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Western-style lodgings range from luxurious first-class hotels to inexpensive ones catering primarily to Japanese businessmen.

When selecting and reserving your hotel room, contact the hotel directly to inquire about rates, even if a North American toll-free 800 number is provided; sometimes there are special deals, such as weekend or honeymoon packages, that central reservation desks are not aware of. Special rates are also often available only through the hotel's website. In any case, always ask what kinds of rooms are available. Almost all hotels in Japan offer a wide range of rooms at various prices, with room size the overwhelming factor in pricing. Other aspects that often have a bearing on rates include bed size, floor height (higher floors are more expensive), and in-room amenities. Rooms with views -- whether of the sea or a castle -- are also generally more expensive. In Japan, a twin room refers to a room with twin beds, and a double room refers to one with a double (or larger) bed; most hotels charge more for a twin room, but others charge more for doubles. Because Japanese couples generally prefer twin beds, doubles are often in short supply, especially in business hotels. A Hollywood twin means two twin beds pushed together side by side. Note: For the sake of convenience, the "double" rates for hotels listed in this guide refer to two people in one room and include both twin and double beds.

Some of the upper-priced hotels also offer executive floors, which are generally on the highest floors and may offer such perks as a private lounge with separate check-in, more in-room amenities, complimentary breakfast and evening cocktails, extended checkout time, and privileges that can include free use of the health club. At just a few thousand yen more than regular rates, these can be quite economical.

When making your reservation, therefore, inquire about the differences in room categories and rates and what they entail. Once you decide on the type of room you want, ask for the best in that category. For example, if you want a standard room, and deluxe rooms start on the 14th floor, ask for a standard on the 13th floor, which may give better views than standards on the 10th. In addition, be specific about the kind of room you want, whether it's a nonsmoking room, a room with a view of Mount Fuji, or a room with Internet connections for your laptop.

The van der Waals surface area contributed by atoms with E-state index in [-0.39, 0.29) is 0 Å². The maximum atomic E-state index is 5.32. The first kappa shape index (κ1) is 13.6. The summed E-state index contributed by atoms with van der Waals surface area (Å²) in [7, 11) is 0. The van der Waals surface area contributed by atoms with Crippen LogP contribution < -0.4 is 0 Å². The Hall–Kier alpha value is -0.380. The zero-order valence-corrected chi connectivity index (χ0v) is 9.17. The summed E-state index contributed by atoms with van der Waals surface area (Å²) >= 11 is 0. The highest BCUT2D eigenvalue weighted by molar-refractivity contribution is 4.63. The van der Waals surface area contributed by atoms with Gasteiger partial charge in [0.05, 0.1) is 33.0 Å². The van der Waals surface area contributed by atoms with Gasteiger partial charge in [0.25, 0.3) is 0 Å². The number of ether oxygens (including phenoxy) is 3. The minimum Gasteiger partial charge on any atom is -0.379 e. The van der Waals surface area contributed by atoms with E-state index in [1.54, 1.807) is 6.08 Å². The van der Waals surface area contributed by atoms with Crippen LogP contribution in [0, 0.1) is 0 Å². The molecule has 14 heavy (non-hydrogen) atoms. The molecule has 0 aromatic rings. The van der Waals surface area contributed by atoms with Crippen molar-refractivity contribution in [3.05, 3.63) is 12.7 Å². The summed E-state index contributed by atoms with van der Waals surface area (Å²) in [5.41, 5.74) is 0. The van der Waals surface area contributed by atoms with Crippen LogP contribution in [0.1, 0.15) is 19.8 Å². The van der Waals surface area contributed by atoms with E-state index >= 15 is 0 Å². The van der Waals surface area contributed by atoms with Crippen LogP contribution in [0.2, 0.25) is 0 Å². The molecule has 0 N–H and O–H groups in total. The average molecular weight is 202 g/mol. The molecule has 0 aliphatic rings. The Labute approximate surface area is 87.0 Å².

Be sure to give your approximate time of arrival, especially if it's after 6pm, when they might give your room away. Check-in ranges from about 1 or 2pm in first-class hotels to 3 or 4pm for business hotels. Checkout is generally about 10am for business hotels and 11am or noon for upper-range hotels. In any case, it's perfectly acceptable to leave luggage with the front desk or bell captain if you arrive early or want to sightsee after checking out.

Hotels -- Both first-class and midpriced hotels in Japan are known for excellent service and cleanliness. The first-class hotels in the larger cities can compete with the best hotels in the world and offer a wide range of services, from health clubs and aesthetic spas with massage services to business centers and top-class restaurants and shopping arcades. Unfortunately, health clubs and swimming pools usually cost extra -- anywhere from ¥1,050 to an outrageous ¥5,000 per single use. In addition, outdoor pools are generally open only in July and August. Rooms come with such standard features as a minibar, bilingual cable TV with pay movies and English-language channels like CNN or BBC, high-speed Internet or wireless connections (usually at a charge at expensive hotels but often free in less expensive ones), clock, a radio, yukata, a hot-water pot and tea (and occasionally coffee, though you usually have to pay extra for it), a hair dryer, and a private bathroom with a tub/shower combination. (Because Japanese are used to soaping down and rinsing off before bathing, it would be rare to find tubs without showers; similarly, showers without tubs are practically nonexistent in this nation of bathers.) Virtually all hotels nowadays also have "Washlet" toilets, which are combination toilets and spray bidets with a controllable range of speeds and temperatures. Because they're accustomed to foreigners, most hotels in this category employ an English-speaking staff and offer nonsmoking floors or rooms. Services provided include room service, same-day laundry and dry cleaning, and English-language newspapers such as the Japan Times delivered free to your room. Note that in medium-range hotels, same-day laundry service is not available Sundays and holidays and you must turn in your laundry by 10am to receive it by 5pm that day.

The most expensive hotels in Japan are in Tokyo and Osaka, where you'll pay at least ¥32,000 for a double or twin room in a first-class hotel and ¥16,000 to ¥32,000 for the same in a midpriced hotel. Outside the major cities, rooms for two people range from about ¥20,000 to ¥30,000 for first-class hotels and ¥10,000 to ¥20,000 for midpriced hotels.

Although some internationally known high-end chains have a presence in Japan, including Four Seasons, Hyatt, and Ritz-Carlton, Japanese chains naturally dominate, including New Otani, Okura, Nikko, and JAL Hotels (associated with Japan Airlines), Prince, and the Japan Railways Group, which provides discounts to those with a Japan Rail Pass.